Longford supporters raise concerns regarding cost of TV coverage
By Kieran Burke - @KieranBTS.
While many social media outlets have incorrectly reported the recent comments made by the Longford Town FC Supporters Club as been an official club statement, the issues raised in this week's supporters club notes deserve urgent examination from the powers that be. While the Midland outfits supporters are far from the first group to raise grievances with the financial implications of hosting a live TV match at their home ground, the coverage their comments have received across online platforms could be seen as potential embarrassment for the FAI.
For those of you perhaps unfamiliar with the lay of the land in terms of how TV coverage works in the League of Ireland, unlike clubs in England or Scotland for example, who receive billions of pounds in TV rights, Irish clubs do not earn a single cent from the so-called privilege of been selected for live coverage. If that wasn’t already insulting enough, TV companies (particularly RTE) often insist on an earlier kick-off time than the home club would normally play at meaning many supporters find it difficult to get to the match. Even more inconvenient for supporters is the example we have in Longford’s case this weekend with their usual Saturday night match moved forward to Friday night to accommodate the broadcaster (RTE). Given the travel involved for Cork City supporters, the away gate is expected to be greatly reduced as followers of the “Rebel Army” opt to stay in work for the full day and watch the match at home or in their local. And of course, while the added national and even global exposure for a semi-professional side like Longford is sure to delight the club's sponsors and even the players themselves, who may see the opportunity to showcase their skills on the box as something of a shop window moment, the fact there is no financial compensation on offer to a part-time club like Longford in particular is unbelievably short-sighted by the governing body.
When you have a club the size of Shamrock Rovers with all of its might and financial resources releasing statements demanding that their club is no longer selected for live TV coverage as happened this time three years ago, clearly there is a problem with the system and yet three years on absolutely nothing has changed. In that “Hoops” letter to RTE, the Tallaght based club estimated their financial loss to be €10,000 PER MATCH every time the TV cameras came to town. While it is difficult to assess just how badly Longford’s gate may be hit by RTE’s visit on Friday night, it is safe to say the club certainly will not gain from the national broadcaster's coverage in any other form than added exposure, which could be argued helps attract new sponsors and supporters to the First Division side, although that will have to remain to be seen.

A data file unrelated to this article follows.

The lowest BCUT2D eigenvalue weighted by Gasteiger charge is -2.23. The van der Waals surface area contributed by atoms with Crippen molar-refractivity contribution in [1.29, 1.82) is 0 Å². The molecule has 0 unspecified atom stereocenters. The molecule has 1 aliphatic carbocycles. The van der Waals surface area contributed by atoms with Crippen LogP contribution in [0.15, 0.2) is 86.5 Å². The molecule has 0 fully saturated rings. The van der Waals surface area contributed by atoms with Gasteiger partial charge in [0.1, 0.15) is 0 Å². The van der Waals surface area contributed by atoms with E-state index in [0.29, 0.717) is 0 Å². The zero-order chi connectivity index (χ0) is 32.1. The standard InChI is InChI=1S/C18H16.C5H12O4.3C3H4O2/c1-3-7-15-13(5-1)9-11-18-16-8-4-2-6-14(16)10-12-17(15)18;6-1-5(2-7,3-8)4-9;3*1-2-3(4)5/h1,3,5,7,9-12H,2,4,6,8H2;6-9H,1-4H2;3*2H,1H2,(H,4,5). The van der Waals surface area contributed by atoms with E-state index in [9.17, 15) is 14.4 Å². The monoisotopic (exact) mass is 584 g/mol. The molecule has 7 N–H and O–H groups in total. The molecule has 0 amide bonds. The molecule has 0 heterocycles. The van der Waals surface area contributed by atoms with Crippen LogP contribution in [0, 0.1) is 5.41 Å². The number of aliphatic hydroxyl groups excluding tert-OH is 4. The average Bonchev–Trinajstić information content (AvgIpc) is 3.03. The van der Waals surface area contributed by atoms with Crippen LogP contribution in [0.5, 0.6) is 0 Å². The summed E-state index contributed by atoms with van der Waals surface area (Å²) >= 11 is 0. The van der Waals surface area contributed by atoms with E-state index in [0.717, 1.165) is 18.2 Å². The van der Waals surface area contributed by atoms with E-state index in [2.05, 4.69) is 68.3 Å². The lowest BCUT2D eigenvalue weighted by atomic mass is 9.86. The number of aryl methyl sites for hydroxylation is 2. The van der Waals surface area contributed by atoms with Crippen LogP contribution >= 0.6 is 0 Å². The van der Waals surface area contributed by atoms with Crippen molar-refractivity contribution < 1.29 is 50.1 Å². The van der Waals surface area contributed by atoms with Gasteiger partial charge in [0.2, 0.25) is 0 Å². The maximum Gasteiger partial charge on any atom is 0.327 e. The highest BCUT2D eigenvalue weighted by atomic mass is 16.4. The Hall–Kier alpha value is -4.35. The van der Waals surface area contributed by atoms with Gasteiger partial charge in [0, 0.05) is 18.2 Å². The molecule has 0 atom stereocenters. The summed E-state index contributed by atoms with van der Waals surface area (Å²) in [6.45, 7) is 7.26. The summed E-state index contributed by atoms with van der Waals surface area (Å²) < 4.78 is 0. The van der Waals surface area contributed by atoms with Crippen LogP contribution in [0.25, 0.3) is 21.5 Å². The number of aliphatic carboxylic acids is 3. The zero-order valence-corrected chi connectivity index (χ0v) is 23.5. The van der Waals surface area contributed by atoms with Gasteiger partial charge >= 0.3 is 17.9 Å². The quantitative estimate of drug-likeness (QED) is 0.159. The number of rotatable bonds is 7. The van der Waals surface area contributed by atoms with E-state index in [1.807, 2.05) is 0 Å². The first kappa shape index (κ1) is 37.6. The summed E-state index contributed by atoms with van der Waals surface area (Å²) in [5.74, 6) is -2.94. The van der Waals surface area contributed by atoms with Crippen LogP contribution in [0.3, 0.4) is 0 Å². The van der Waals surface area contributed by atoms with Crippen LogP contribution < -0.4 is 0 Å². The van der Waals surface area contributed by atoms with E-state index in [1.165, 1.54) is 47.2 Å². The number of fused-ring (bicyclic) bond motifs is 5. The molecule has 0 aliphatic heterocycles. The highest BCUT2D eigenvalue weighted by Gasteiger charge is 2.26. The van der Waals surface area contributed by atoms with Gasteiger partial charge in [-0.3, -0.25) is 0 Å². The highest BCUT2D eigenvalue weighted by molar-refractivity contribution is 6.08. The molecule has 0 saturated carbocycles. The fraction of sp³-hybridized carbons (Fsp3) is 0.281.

In recent years the FAI have struck a sponsorship deal with an online betting company, who stream League of Ireland matches to interested parties outside of Ireland. Given a number of high-profile betting incidents in the league over the past decade or so, plus the high levels of gambling addiction in Irish society, many have questioned the FAI’s decision to strike such a deal. However, while those are very valid arguments looking at things from simply a football point of view and the finances that go with it, what benefit is such a deal to the twenty League of Ireland clubs? The answer is absolutely zero and here’s why. Under the FAI’s participation agreement that all league clubs must agree to in order to compete in the League of Ireland, Irish clubs do not have the freedom to explore their own TV deals.
While clubs such as Longford Town have made great efforts to overcome such shackles by producing fantastic in-depth match highlights and video content online, Premier Division clubs cannot resort to such basic measures as they must wait until RTE’s Soccer Republic programme airs on a Monday evening. This means clubs often have to wait days until they can share their video highlights, far too late after the event to ever create any real social media buzz, something that is crucial in creating a successful brand in the modern world of technology and short attention spans.
Of course, it would be wrong for League of Ireland fans to take their frustrations out on the likes of RTE and in particular Eir Sport, who produce high quality and ultra-professional coverage of our beloved league. However, one must hope statements such as the Longford Town supporters' clubs can help crank up the pressure on an association many feel are desperate to hand the reigns of “the problem child” over to a new guardian of the domestic league in the coming years and unsolved situations like this do little to dispel that notion.